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Catalogue Shoppers May Fail at 'Price Testing'


NEW YORK — Not long ago, a catalogue shopper contacted a local New York television station, complaining that prices for the same item differed in two otherwise identical catalogues from the same mail-order company.

An investigation showed that, indeed, the same item appeared in three versions of the Victoria's Secret catalogue, each with a different price.

The "Shame on You" segment on the recent WCBS-TV news program found the identical silk suit was $149, $169 and $189, depending on the version of the catalogue.

Victoria's Secret, which sells lingerie, sportswear and dresses, told Reuters the price differences were a result of price testing, a practice it said is common in retailing.

A spokesman for Limited Inc., parent of Victoria's Secret, had "no comment on low set prices."

But the spokesman, Jonathan Basken, did take issue with "Shame on You."

"The local New York television program grossly misrepresented our price testing policy. No customer has or ever will pay a test price higher than our standard price," he said.

Price testing in Victoria's Secret catalogues involved "a small randomly selected group," he said.

How common is Victoria's Secret "price testing"? Catalogue experts say the practice, contrary to the contention of the Columbus, Ohio-based company, is rare.

"We've randomly spoken to eight or nine people, core to some catalogue businesses, and all do different things . . . price testing, maybe not, but maybe incentives to prospects," said Connie Heatley, senior vice president of the Direct Marketing Assn., a trade group for catalogues.

"Catalogue marketing is relationship marketing. You may have a sale or clearance catalogue and may not send it out to all customers, only send to a certain number because of (product) availability," she said.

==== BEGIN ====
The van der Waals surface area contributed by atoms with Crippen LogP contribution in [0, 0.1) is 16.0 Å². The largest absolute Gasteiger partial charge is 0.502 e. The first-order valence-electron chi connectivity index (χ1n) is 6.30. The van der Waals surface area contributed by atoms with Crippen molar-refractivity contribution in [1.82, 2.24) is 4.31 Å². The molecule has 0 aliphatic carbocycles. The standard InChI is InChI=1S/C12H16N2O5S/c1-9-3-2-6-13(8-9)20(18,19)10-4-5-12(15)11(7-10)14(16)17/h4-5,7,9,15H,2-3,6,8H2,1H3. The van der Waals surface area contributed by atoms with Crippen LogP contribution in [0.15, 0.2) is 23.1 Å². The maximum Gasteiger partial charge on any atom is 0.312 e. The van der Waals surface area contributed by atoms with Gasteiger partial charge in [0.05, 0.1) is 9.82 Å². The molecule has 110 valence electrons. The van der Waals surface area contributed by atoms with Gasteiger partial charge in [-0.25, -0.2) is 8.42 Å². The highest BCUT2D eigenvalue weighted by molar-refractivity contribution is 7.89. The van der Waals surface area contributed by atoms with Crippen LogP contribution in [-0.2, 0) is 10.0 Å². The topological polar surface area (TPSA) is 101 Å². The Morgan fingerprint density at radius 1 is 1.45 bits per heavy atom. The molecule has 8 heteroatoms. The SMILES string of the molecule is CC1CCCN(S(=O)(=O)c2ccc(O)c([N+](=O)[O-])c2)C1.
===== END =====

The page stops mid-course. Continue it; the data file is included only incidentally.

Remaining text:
While many catalogues are loath to call it "price testing," Heatley said, many will call price reductions on certain items "an incentive."

"If, for example, (a catalogue) is doing poorly in an area, they might put a price on products lower to encourage the sale and protect jobs and sales in an area," she said.

According to the "Shame on You" segment, the purchase of seven items from one Victoria's Secret catalogue cost $623. From another, the identical items cost $503.

An investigation of several of the company's catalogues showed a bra at $14 in one catalogue, and at $13.99 in another. Not a big price difference, but just enough of a psychological edge perhaps to entice a sale.

At Lands' End, the sportswear and outerwear mail-order company, "all pricing is the same in all our catalogues," said Charlotte Lacomb, manager of investor relations.

Law enforcement agencies take allegations of duplicate pricing seriously. While price testing to determine what consumers will pay for an item is not illegal, the practice of charging more for certain customers, such as those who are more affluent, is a different story.

The New York state attorney general's office "is reviewing this matter. . . . It's in very early stages of review," said Jeff Macklin, spokesman for Atty. Gen. G. Oliver Koppel.

He said the office is "determining the illegality regarding dual pricing. . . . I can't comment if any laws were broken with respect to pricing products and the like."

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